Myths surround many aspects of women’s health, and birth control is one area of your health where you might hear things that simply aren’t true.
Some myths are passed down by well-meaning family members and you might find others online. Knowing the facts gives you more control over your family planning decisions and health, and may save your fertility and your health.
Let’s debunk some of these common birth control myths.
While barrier methods—such as condoms—can help to reduce the possibility of contracting an STI, they are not foolproof. For example, the herpes virus can exist on parts of the genitals that are not covered by a condom.
Other forms of birth control are completely ineffective for preventing STIs. Oral contraceptives, IUDs and surgical sterilization do nothing for preventing you from catching an infection. If you use this form of birth control, then talk to your doctor about ways to reduce your risk of catching an STI.
Birth control can have side effects, but this is one that you don’t have to worry about. There are currently no studies that show that birth control causes significant weight gain. Anecdotal reports of women gaining weight may be linked to other lifestyle factors.
For instance, many women begin birth control during times when their body is already going through major changes. When weight gain does occur, it is usually below 5 pounds.
The process of going through menopause can span several years. Although your odds of conceiving a baby go down after the age of 40, it may still be possible to get pregnant.
To avoid having a surprise pregnancy after you hit midlife, you’ll want to talk to your gynecologist about your fertility. In most cases, you’ll still need to use some form of birth control until you’ve stopped menstruating for at least 1 year.
Cancer prevention is a huge part of women’s health. The idea that you can get cancer from oral contraceptives is one of those birth control myths that you can stop believing. Hormonal birth control can actually help to prevent certain types of cancer, such as endometrial and ovarian types.
Your doctor can also perform cancer screenings during your visits for birth control to further reduce your risk.
With the exception of permanent sterilization methods, birth control will not harm your fertility. With most hormonal forms of birth control, you’ll simply stop using your preferred method and begin to work on trying to conceive. Your body quickly resumes its natural reproductive functions, and most people can conceive even if they’ve used birth control for years.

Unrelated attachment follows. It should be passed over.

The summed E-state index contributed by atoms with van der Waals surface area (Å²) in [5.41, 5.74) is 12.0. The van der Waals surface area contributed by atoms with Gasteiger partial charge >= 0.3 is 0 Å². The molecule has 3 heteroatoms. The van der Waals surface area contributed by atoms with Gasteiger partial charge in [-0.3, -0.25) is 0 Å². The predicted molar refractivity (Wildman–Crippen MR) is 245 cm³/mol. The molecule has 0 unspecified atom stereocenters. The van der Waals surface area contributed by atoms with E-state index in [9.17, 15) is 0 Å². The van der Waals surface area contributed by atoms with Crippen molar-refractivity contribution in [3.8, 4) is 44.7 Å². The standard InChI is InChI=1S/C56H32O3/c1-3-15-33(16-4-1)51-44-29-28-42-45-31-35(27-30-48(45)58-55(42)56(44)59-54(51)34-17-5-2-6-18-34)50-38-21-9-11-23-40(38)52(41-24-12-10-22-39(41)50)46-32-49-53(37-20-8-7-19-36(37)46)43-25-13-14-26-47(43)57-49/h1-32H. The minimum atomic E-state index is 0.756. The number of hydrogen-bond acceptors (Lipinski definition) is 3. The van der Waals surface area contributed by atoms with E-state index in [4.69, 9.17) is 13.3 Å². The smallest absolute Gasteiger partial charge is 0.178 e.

If you have trouble conceiving, then there may be another issue at play. Always work with your doctor to identify potential issues that could be impacting your fertility.
If you put a group of people together in a room and ask which birth control method is best, you’ll likely get some passionate responses. The truth is that all of the birth control options have their pros and cons.
The important thing is to pick one that works best for your goals and that you can use regularly. For instance, some women prefer the ease of IUDs since they don’t have to think about taking a pill every day. Others like using the birth control pill since they are already familiar with it.
Some people believe that the body needs to take a rest from hormonal forms of birth control. This might come from the idea that most doctors recommend revisiting your birth control plan every 10 to 15 years. This isn’t because your body needs a break, though.
Instead, birth control education is different at every age. As your body and lifestyle change, you might need to change your plan. For example, some women may be ready for a permanent form of birth control after having their preferred amount of children. Others might want to switch to a type to deal with fluctuating hormones during perimenopause.
If you start taking the birth control pill within 5 days of beginning your period, then you are likely covered. Starting the pill at any other point of your cycle means that you’ll need to wait at least a week before you can feel safe from experiencing an unplanned pregnancy. During this time, you can still engage in sexual activity. You’ll just need to use a backup form of birth control, such as a barrier method.
Even when you know the truth, figuring out which birth control method works best for you might still be a challenge. Make sure to talk to your gynecologist about your options. Knowledge is power and helps you feel confident with the choices that you make regarding your body.